Foster & Son – Richard Edgecliffe-Johnson

Richard Edgecliffe-Johnson:

What is your background and what brought you to Fosters?

I started my career in a small branch of Barclays Bank, literally adding up the figures by hand, making the tea and stoking the coal fired boiler, and then joined Citigroup, where I helped grow their London business from an entrepreneurial 240 people to an organisation which by the time I left in 2000 employed over 10,000 in the UK.

Over the years I developed an interest in design and craft work of all kinds, including furniture and jewellery, but Foster & Son is my first venture into footwear and leather craft.

I came to Foster & Son through playing backgammon! One of my most feared opponents was a friend who owned the business and asked me to help her after the very sad and sudden death of her Husband, and when I saw the amazing shoes they made and the wonderful craft skills in our Jermyn Street workshop, I decided I had to get involved.

What is your role at Fosters?

I am the proprietor and Chairman, so my first responsibility is to set the highest standards for our business, keeping faith with the generations of shoemakers who have handed down the Foster ethos, including our famous Terry Moore, who has not only designed and made wonderful shoes, but has given much of his time to teaching and helping younger colleagues.

I also have to help create the team that will provide the impetus for the business to expand beyond its traditional home in London’s Jermyn Street, to decide on the design and structure of our collection, lead the company in its expansion plans, and build happy and successful relationships with the many people and firms who form part of our Fosters extended family of suppliers, craftspeople, customers and well-wishers. I must say I have been very lucky to inherit a warm and supportive circle of people who love our craft and what we stand for.

What do you enjoy most about your job?

I think firstly, our craftsmen and women are talented and dedicated, and so they are continually growing their skills much more quickly than in the old days, so it’s very satisfying to see the new work they are able to create and the progress they are making.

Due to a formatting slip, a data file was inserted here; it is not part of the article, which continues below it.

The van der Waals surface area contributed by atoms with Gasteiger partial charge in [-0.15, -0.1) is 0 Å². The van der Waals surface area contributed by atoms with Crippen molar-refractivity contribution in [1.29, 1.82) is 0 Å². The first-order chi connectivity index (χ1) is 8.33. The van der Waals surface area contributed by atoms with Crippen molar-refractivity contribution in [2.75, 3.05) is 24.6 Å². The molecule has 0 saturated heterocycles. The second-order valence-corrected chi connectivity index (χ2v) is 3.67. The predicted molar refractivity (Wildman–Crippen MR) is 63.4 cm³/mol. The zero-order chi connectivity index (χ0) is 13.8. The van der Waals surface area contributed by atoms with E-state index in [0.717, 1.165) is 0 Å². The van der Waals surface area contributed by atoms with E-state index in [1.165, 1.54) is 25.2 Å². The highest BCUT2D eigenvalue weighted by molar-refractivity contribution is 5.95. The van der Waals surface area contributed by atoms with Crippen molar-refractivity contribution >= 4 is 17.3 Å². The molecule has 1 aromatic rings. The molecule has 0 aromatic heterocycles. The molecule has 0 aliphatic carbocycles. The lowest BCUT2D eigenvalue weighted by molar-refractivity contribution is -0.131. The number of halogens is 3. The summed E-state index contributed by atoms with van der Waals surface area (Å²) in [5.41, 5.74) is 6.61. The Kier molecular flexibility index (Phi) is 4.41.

It’s also uniquely rewarding to feel you are building a world-class team, and that your people get on well and enjoy their work.

I also love talking about our shoes, exchanging ideas about what we do and how the Fosters team can do it better. You would be amazed at the enthusiasm we attract and I never tire of that.

Then, in contrast to finance, where you rarely see a tangible result from your efforts, it is wonderful to admire the beautiful things that we make, and see the pleasure they bring to our customers.

What is the most challenging aspect of your job?

We are quite a complicated business, because we design, make and retail a wide range of leather and related goods, and we are expanding, so just keeping momentum under all our initiatives can be quite a challenge. Foster & Son is a relatively small business but we try to run it professionally, and that is altogether more challenging than running a major bank because you don’t have its H.R., premises, legal and other specialist departments to help you.

Finally what is your favourite Fosters’ shoe?

I went on record a few months ago with our “Saturday Boot”, which I guess was made about 40 years ago and I stand by that. I was recently also thrilled to hold in my hand a Foster shoe dating back more than half a century with our classic chisel toe, a design much copied since but, I think, rarely matched for elegance and refinement.

Bespoke Saturday Boot

Bespoke Saturday Boot

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